You can make a difference.
The packed room erupted into applause when I introduced the by-election candidates. It was standing room only. Friends of Canadian Broadcasting had brought the four parties together on the topic: 'Can Canada survive Facebook?' But it didn't feel like that was the top thing on people's minds that night in early February.
Looking out from the podium, I saw a sea of Canadians showing up for a by-election and making their voices heard. Moments before, I'd met the four candidates in a private room at the Delta Hotel and Casino where they all sat around a banquet table nursing glasses of water as they waited for the event to begin. They greeted each other graciously. Laura-Lynn Tyler Thompson is the candidate for the People's Party of Canada, a far-right populist party led by Maxime Bernier. Jagmeet Singh is the leader of the NDP contending with Conservative Jay Shin and Liberal Richard Lee. Jagmeet Singh was the last to come in and when I said hello, he corrected my pronunciation of his name — it's pronounced "Jug-meet," he told me.
This is Canada, I thought as I observed them, thinking, of course, of the mania and polarization south of the border — stuff some of my Canadian friends tell me just can't happen here. I felt privileged to be shaking hands with the first person of colour to lead a federal party, the savvy, highly educated Conservative candidate, the seasoned Liberal candidate, and the People's Party of Canada candidate who smiled warmly as she said hello. It all felt very civil.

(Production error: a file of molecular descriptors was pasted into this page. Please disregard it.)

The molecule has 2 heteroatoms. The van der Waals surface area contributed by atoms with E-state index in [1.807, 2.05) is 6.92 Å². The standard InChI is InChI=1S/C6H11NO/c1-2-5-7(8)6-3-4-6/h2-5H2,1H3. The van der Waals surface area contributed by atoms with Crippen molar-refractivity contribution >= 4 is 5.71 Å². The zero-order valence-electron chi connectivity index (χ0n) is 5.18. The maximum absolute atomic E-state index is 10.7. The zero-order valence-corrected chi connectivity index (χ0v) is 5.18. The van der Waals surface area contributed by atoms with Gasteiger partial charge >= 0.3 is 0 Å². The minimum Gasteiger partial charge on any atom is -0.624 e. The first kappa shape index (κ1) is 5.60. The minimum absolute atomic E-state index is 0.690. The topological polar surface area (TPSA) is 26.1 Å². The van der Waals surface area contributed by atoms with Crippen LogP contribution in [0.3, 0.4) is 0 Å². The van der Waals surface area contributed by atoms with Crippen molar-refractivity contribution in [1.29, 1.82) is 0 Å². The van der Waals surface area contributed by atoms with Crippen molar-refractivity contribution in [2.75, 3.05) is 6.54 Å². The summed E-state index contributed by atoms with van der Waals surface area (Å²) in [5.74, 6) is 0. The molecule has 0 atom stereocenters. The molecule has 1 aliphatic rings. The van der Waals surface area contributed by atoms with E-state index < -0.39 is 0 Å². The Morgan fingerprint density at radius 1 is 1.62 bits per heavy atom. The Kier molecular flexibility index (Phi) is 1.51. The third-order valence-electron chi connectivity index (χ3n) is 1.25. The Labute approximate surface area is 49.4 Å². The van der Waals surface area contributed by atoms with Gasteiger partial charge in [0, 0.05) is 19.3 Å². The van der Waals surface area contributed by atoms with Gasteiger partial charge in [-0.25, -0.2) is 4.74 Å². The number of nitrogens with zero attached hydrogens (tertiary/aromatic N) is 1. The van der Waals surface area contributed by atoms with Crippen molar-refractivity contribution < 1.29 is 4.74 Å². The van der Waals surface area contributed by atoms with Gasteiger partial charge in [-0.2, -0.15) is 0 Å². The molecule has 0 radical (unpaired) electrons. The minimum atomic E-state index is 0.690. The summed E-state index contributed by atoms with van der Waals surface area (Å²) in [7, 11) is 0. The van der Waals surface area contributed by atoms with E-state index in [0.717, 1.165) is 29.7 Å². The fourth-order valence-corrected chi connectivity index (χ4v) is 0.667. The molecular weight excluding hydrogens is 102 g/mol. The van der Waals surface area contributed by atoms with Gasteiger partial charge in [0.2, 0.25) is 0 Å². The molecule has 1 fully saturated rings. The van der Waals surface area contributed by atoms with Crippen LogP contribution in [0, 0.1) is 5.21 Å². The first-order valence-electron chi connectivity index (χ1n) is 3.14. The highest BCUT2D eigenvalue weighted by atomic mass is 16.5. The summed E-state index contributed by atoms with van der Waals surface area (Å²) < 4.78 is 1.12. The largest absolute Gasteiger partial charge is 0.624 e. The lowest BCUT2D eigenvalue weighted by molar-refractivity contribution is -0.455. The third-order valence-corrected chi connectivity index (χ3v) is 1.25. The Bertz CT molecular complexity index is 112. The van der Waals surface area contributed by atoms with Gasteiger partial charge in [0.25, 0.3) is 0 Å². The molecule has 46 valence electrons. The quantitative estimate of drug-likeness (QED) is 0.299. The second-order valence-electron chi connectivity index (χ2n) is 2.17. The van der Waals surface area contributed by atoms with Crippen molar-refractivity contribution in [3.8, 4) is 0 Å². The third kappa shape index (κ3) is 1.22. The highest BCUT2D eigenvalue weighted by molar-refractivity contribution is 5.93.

And so, I started the evening as moderator of the Burnaby South all-candidate's debate with an observation. "It's so great to see democracy in action!" I meant it: I love grassroots politics. I grew up working in political campaigns that brought all kinds of people from different backgrounds and values together to work for one person, one goal. I respond to the headiness of elections, the hope and potential they bring to make a better world. That better world that never seems to come, but always might this time be in reach.